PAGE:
This is the 1st in my new series Random Musings. Periodically I will write about things that pop into my head. Since this is a new year I thought I would start with success. Success is different for different people. In my blog We Can Fly I use the term ‘flying’ as a symbol of success,Flying being defined as succeeding. Succeeding defined however you decide.
I love that I allow myself (and you should as well) define success on my terms. Honestly success is fluid for me. Some days it is simply getting out of bed. Other days it is completing a huge assignment, watching one of my students get that Aha moment, not melting down when everything is going wrong, or just being able to sit down for a moment and relax. I can add so much more to that list, but I think you get my drift.
I have been asked many times what my most successful moment was. I always have to think for a minute, but I usually say the same thing. It was a million years ago when I was a first lieutenant and platoon leader of the service platoon of an ammunition company composed of vehicle drivers, mechanics, dispatchers, and supply clerks. There were about 60 people in all. (I bet you did not see that one coming, did you?) Anyway, I had a platoon sergeant who basically did not respect me. I am not sure why the reasons could include the fact that I was a lieutenant, I was a woman, I was inexperienced, blah, blah, blah.
We had our weekly in ranks inspection. Prior to the inspection is it customary for everyone to break starch, which means to put on your best uniform fresh from the cleaners heavily starched. We also wore combat boots that were highly polished that looked like glass. Okay, you could not actually see your face in them, but you get the idea. While FM 22-5, the Army Drill and Ceremonies manual specifies that the uniform should be clean and serviceable and the boots clean and polished, it does not include ‘breaking starch’ or ‘shined like glass’ as the standards for the inspection. My platoon sergeant was known for teetering on the edge of those minimum standards. Well, during that one inspection I decided to inspect him. He looked dreadful.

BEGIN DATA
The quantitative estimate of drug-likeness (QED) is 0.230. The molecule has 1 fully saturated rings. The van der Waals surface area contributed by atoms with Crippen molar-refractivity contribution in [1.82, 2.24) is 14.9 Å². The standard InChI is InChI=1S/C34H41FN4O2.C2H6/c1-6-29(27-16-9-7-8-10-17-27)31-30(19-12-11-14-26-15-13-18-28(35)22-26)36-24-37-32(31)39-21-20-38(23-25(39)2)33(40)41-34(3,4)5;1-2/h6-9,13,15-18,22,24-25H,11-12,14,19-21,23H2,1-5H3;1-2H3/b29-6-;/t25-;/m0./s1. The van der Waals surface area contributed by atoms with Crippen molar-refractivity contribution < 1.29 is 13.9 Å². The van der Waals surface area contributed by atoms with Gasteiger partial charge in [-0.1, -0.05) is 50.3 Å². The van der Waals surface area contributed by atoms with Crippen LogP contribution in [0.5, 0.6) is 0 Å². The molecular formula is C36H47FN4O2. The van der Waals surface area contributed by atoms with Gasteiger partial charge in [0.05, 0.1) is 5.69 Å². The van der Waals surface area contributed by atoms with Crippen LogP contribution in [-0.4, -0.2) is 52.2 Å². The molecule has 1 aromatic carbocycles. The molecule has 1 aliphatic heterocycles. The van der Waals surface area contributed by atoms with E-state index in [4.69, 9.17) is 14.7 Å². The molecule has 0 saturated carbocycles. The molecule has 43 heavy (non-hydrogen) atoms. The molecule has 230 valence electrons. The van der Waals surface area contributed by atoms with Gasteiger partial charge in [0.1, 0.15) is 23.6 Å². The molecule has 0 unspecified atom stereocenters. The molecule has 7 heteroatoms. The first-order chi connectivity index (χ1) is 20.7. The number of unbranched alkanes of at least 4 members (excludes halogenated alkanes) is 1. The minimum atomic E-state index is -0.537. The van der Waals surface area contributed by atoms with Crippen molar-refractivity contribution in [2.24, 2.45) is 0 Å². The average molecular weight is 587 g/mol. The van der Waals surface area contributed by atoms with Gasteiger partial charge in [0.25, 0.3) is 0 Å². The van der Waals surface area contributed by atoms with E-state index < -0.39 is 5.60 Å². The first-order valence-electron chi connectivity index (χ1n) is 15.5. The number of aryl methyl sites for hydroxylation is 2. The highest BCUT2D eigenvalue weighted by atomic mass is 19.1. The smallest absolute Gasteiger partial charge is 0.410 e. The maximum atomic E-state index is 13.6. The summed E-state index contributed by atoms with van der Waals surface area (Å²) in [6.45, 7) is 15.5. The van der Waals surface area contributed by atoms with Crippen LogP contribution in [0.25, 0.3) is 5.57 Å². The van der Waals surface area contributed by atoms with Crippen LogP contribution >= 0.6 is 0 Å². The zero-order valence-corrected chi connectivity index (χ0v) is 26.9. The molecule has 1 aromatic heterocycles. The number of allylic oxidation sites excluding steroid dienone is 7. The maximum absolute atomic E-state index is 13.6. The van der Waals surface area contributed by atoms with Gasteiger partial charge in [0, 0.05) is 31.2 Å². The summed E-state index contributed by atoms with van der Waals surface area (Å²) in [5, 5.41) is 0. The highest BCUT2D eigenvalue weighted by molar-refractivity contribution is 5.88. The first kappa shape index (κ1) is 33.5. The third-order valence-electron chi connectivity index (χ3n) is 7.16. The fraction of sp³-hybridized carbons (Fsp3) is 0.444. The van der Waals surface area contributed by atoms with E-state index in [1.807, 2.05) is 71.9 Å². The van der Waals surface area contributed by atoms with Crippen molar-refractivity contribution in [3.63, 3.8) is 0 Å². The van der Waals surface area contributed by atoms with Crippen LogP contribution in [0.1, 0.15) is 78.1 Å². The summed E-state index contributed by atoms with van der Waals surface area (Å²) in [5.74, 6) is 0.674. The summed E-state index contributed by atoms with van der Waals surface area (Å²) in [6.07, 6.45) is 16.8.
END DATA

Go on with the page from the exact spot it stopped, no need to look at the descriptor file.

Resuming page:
I thought about my options. I could say/do nothing and allow the status quo to continue. I could pull him aside and explain my standards although we had that conversation many times before. I could admonish him in front of the soldiers which goes against the very fiber of my being plus my father a sergeant major told me to never do that. And I did it anyway. Not only did I do it apparently I did it loud enough for everyone on the parade field to hear me.
After the incident I immediately called my father (who was a 28 year Army veteran at that time) and told him what I had done. He then launched into his sermon that he only knew three officers who knew what the HELL they were doing and I better make number four and didn’t he tell me NEVER EVER to do what I just did. and yes, I was on the verge of tears. Then he took a breath and asked me why I did it. When I told him about the level of disrespect I was receiving and the fact that I had the ‘let’s look good for the inspection’ conversation over and over my dad simply replied “What took you so long?” That day I garnered the respect of my father a senior ranking non-commissioned officer as well as that of my junior enlisted soldiers, other platoon sergeants, and my fellow officers.
I do not advocate that you embarrass a person in front of his/her peers or subordinates. I am sure there are many books that tell us not to do it and I certainly would not want someone to do it to me. And truthfully I did not want to do it that day, I thought about it for what seemed like hours before I acted. I felt that I was being tested. Today, I may handle that situation differently or not. Regardless of any book answers or leadership expert suggestions on how to resolve conflict that day will always define success for me.
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